Sari BC and Develi T: The effect of intraarticular botulinum toxin-A injection on symptoms of temporomandibular joint disorder. J Stomatol Oral Maxillofac Surg. 123:e316–e320. 2022.PubMed/NCBI View Article : Google Scholar


Guarda-Nardini L, De Almeida AM and Manfredini D: Arthrocentesis of the temporomandibular joint: Systematic review and clinical implications of research findings. J Oral Facial Pain Headache. 35:17–29. 2021.PubMed/NCBI View Article : Google Scholar


Riley P, Glenny AM, Worthington HV, Jacobsen E, Robertson C, Durham J, Davies S, Petersen H and Boyers D: Oral splints for patients with temporomandibular disorders or bruxism: A systematic review and economic evaluation. Health Technol Assess. 24:1–224. 2020.PubMed/NCBI View Article : Google Scholar


Fricton J, Look JO, Wright E, Alencar FG Jr, Chen H, Lang M, Ouyang W and Velly AM: Systematic review and meta-analysis of randomized controlled trials evaluating intraoral orthopedic appliances for temporomandibular disorders. J Orofac Pain. 24:237–254. 2010.PubMed/NCBI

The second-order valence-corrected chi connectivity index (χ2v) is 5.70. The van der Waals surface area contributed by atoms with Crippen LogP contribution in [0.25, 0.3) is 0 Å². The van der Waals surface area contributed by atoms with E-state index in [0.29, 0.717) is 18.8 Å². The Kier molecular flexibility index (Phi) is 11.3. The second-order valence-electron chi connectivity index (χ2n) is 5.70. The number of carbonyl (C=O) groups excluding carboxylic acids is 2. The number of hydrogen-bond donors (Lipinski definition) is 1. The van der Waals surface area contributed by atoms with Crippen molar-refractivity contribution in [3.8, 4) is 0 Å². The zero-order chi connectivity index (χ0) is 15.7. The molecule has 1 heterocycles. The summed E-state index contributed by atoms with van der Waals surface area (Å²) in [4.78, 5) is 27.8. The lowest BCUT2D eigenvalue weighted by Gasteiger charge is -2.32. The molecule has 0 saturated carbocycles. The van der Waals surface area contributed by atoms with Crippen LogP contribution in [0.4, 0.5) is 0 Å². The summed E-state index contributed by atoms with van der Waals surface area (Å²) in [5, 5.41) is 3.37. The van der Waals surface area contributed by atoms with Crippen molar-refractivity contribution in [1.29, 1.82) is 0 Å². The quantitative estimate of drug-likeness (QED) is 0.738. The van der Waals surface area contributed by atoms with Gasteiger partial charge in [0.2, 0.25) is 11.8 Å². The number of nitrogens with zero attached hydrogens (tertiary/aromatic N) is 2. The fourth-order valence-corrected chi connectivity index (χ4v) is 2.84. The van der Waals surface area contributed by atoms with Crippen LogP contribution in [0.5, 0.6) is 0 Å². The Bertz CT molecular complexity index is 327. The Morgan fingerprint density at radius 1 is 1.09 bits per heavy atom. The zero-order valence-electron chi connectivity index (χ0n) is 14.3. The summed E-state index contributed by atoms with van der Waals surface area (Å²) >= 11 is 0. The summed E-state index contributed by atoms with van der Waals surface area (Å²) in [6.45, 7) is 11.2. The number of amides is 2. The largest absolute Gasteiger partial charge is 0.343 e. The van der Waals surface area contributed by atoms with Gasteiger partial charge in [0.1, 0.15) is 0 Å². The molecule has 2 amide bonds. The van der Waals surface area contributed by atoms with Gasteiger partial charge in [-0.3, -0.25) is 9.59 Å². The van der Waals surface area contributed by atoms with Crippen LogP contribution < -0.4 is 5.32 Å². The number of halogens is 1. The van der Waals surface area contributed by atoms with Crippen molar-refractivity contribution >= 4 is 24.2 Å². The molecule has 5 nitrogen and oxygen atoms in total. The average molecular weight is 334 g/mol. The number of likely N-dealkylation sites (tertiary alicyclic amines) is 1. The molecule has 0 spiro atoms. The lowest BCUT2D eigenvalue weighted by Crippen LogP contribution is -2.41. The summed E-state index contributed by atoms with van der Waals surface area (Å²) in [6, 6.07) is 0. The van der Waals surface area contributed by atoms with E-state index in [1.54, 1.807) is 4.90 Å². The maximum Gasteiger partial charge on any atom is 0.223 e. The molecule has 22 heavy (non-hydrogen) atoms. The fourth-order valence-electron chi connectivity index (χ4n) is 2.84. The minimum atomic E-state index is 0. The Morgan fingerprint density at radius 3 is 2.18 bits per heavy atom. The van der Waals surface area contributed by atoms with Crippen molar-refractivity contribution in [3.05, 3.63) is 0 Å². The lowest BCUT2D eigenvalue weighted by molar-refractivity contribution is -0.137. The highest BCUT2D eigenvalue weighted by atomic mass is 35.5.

Manrriquez SL, Robles K, Pareek K, Besharati A and Enciso R: Reduction of headache intensity and frequency with maxillary stabilization splint therapy in patients with temporomandibular disorders-headache comorbidity: A systematic review and meta-analysis. J Dent Anesth Pain Med. 21:183–205. 2021.PubMed/NCBI View Article : Google Scholar


Peters M, Godfrey CM, McInerney P, Soares CB, Khalil H and Parker D: Methodology for JBI scoping reviews. The Joanna Briggs Institute Reviewers manual. 2015:3–24. 2015.


McGowan J, Straus S, Moher D, Langlois EV, O'Brien KK, Horsley T, Aldcroft A, Zarin W, Garitty CM, Hempel S, et al: Reporting scoping reviews-PRISMA ScR extension. J Clin Epidemiol. 123:177–179. 2020.PubMed/NCBI View Article : Google Scholar